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Top 10 Interesting Paolo Veronese Facts

This Italian painter is considered to be one of the greatest Mannerist Masters in history.

In this post, you’ll discover the ultimate list of interesting Paolo Veronese facts, a man who produced numerous monumental paintings.

1. His name refers to his place of birth but he had other names as well

Paolo Veronese (1528-1588) was an Italian Mannerist painter, a period also referred to as the “Late renaissance.” He was born in Verona and his father was a stonecutter named Gabriele. His mother was named Caterina.

In the Venetian Republic, it was quite common to use the profession of the father as a surname, so he was initially known as “Paolo Spezapreda,” referring to the stonecutter.

He later took on the name “Paolo Caliari” in reference to his mother’s father who was a nobleman. He also signed his first painting as “P. Caliari F.” It wasn’t until he moved to Venice in the 1470s that he first used the name he is remembered by which is “Paolo Veronese.”

Paolo Veronese facts - View of Verona
View of Verona / Luca Casrtelli /

2. He was trained in Mannerism but developed his own style

as with most famous artists, his talent was recognized early on. That’s why he started his training with fellow painter Antonio Badile at the age of 13 in the year 1541. Just 3 years later he transferred to the studio of Giovanni Francesco Caroto, an equally renowned Renaissance painter in Verona.

His training was based on the ideals of Mannerism, an art movement that basically exaggerated the balance and ideal beauty of the Renaissance period and which lasted until it was replaced by Baroque in the 17th century.

He did, however, quickly develop his own version of Mannerism which is characterized by a fascinating use of color to create a dramatic effect, often depicted in a setting full of architectural marvels.

The Conversion of Mary Magdalene
The Conversion of Mary Magdalene (1548) / Wiki Commons

3. He’s one of the 3 great Venetian painters of the 1500s

Paolo Veronese is added to a magnificent list of the 3 great Venetian painters of the 16th century. Along with him, this list includes Tiziano Vecelli, best known as Titian, and Tintoretto, both of whom were older.

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His biggest influence was the works of Titian. He clearly idolized this famous Renaissance artist and it shaped his naturalist style of painting which he exaggerated with his wonderful use of color.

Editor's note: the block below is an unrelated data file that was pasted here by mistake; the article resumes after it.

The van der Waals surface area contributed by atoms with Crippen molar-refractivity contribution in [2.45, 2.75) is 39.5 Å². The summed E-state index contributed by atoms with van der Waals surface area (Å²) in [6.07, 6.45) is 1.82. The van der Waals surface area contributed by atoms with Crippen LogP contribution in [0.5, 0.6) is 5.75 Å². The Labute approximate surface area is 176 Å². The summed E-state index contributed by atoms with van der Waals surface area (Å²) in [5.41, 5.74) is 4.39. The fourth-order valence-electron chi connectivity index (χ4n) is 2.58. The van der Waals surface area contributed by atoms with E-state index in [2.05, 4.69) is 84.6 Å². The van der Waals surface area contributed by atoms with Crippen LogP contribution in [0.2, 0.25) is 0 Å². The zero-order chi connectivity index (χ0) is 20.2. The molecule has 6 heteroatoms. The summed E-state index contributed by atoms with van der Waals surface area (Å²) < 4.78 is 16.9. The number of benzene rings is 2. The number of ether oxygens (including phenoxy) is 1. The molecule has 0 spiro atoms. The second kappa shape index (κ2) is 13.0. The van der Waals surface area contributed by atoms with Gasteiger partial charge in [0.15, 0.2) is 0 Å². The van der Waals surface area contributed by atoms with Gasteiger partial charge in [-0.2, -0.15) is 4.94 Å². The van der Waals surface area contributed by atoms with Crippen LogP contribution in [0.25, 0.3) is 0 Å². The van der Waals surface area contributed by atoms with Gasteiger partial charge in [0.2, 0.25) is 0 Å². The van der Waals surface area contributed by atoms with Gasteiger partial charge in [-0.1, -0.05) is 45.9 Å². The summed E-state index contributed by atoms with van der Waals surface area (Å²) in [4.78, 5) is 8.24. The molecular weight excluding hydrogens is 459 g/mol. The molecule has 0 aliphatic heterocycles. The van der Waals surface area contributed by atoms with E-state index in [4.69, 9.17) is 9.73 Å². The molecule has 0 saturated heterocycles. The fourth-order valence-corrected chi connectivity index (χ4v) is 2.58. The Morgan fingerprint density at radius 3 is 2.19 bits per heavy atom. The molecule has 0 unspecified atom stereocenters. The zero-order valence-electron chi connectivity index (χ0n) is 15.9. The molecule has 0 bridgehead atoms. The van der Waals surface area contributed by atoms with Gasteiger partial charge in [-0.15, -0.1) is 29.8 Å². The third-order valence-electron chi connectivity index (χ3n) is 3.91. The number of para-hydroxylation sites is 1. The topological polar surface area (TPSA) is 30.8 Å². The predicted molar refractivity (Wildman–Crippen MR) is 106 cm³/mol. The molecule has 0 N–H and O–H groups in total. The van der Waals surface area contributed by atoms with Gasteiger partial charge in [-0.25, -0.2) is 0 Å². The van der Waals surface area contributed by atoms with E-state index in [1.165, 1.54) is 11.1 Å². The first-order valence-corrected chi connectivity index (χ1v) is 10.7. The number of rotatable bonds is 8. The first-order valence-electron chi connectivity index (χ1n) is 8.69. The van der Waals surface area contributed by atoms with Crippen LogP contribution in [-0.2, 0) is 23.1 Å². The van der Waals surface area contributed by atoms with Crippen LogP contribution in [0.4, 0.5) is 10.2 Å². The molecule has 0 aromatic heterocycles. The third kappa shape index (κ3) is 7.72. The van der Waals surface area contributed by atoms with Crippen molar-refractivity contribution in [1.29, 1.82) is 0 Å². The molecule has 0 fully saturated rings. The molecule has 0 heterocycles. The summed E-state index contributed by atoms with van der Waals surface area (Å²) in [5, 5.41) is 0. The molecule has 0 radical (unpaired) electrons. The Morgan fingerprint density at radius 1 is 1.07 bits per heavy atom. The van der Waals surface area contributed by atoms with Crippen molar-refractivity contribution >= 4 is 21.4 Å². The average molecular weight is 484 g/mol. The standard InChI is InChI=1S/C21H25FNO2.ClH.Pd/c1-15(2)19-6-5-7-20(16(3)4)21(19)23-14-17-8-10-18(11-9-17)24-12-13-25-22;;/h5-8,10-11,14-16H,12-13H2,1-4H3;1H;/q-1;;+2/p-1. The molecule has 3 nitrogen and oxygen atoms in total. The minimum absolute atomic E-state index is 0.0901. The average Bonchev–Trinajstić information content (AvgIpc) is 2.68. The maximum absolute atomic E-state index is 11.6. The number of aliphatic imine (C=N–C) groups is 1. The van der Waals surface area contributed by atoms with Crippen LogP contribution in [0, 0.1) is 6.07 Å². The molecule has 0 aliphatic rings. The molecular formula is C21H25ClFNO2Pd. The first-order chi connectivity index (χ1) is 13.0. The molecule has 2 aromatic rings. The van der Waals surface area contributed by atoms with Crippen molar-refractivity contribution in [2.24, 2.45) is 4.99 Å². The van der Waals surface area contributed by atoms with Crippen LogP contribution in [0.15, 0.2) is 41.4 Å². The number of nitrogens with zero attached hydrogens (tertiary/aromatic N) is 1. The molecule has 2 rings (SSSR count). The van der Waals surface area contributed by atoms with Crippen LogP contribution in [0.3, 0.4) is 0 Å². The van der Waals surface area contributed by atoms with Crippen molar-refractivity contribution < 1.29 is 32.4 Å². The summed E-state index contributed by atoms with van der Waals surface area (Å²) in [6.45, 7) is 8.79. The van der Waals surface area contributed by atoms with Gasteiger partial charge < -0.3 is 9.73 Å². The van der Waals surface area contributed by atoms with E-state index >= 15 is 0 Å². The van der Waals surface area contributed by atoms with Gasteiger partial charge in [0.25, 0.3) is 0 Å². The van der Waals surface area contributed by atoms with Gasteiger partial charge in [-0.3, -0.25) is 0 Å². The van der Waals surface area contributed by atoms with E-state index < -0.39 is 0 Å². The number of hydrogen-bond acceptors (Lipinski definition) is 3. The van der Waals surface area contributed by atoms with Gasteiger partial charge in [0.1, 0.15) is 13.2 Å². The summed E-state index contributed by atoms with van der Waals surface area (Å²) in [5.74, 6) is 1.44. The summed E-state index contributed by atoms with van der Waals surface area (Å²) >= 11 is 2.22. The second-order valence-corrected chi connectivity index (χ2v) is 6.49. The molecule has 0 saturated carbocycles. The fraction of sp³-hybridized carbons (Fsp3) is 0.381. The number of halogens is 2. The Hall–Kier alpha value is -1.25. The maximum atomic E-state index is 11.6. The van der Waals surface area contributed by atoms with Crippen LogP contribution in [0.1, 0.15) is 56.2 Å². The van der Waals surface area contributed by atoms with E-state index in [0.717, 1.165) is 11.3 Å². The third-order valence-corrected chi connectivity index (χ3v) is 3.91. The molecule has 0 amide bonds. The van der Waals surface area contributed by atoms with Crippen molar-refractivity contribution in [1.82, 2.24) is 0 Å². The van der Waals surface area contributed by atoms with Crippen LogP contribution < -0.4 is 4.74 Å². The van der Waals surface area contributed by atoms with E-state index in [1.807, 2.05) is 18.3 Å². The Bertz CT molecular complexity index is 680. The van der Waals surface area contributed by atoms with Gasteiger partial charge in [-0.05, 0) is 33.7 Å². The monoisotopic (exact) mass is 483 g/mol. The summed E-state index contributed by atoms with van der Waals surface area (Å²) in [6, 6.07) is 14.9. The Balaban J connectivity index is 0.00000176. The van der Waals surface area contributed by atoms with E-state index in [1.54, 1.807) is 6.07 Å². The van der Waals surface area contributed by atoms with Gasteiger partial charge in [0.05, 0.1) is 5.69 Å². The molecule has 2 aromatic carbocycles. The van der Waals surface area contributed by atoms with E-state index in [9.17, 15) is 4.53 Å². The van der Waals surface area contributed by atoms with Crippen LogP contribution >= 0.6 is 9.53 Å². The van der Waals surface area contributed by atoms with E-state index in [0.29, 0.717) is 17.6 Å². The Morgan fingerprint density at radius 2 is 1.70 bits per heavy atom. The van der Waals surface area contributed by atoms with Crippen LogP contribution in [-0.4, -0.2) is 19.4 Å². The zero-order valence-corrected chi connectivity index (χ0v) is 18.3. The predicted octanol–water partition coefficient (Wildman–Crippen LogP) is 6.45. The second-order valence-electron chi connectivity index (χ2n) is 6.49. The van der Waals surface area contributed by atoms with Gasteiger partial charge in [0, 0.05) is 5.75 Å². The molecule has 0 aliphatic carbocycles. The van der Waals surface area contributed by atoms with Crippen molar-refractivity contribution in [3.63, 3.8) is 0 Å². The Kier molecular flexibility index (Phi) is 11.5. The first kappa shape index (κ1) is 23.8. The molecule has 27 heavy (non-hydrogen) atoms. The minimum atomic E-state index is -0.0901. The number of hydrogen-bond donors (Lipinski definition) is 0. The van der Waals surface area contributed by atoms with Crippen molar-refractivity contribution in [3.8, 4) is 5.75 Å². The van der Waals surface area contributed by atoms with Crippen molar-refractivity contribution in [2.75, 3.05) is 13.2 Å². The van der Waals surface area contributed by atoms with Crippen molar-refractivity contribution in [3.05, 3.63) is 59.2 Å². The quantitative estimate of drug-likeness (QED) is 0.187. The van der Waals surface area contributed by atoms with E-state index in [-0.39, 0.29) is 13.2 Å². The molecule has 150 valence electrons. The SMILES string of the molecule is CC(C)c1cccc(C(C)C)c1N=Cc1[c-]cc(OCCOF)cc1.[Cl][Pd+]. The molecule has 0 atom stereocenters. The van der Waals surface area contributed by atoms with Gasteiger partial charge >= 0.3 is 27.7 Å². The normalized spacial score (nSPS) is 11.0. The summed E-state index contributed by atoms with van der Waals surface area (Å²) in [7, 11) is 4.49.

Interesting facts about Titian
His idol Titian / Wiki Commons

4. His most famous works depict lavish banquets and feasts

Even though he created altarpieces and portraits as well, Veronese is best known for his extremely large history paintings of religion and mythology. Some of his most famous paintings are of lavish banquets of monumental proportions.

Even though it’s considered to be his least successful banquet painting, he was commissioned a painting called “Feast in the House of Simon” in 1556 and only completed it in the year 1570.

The enormous frescoes were commissioned to decorate the refectories of monasteries in both Venice and Verona.

Feast in the house of Simon
Feast in the house of Simon / Wiki Commons

5. He created the largest canvas painting of the 16th century

One of the most amazing Paolo Veronese facts is that the monumental size of his paintings earned him a remarkable record. A painting that he completed in 1573 is considered to be the largest oil on canvas painting created in the 16th century!

This painting is called “The Feast in the House of Levi” and has dimensions of 560 × 1,309 centimeters (18.37 × 42.95 feet) and was commissioned for the refectory of the “Basilica di Santi Giovanni e Paolo” in Venice.

This massive painting can now be admired in the Gallerie dell’Accademia in Venice.

The Feast in the House of Levi
The Feast in the House of Levi / Wiki Commons

6. One of his most famous banquets almost got him into serious trouble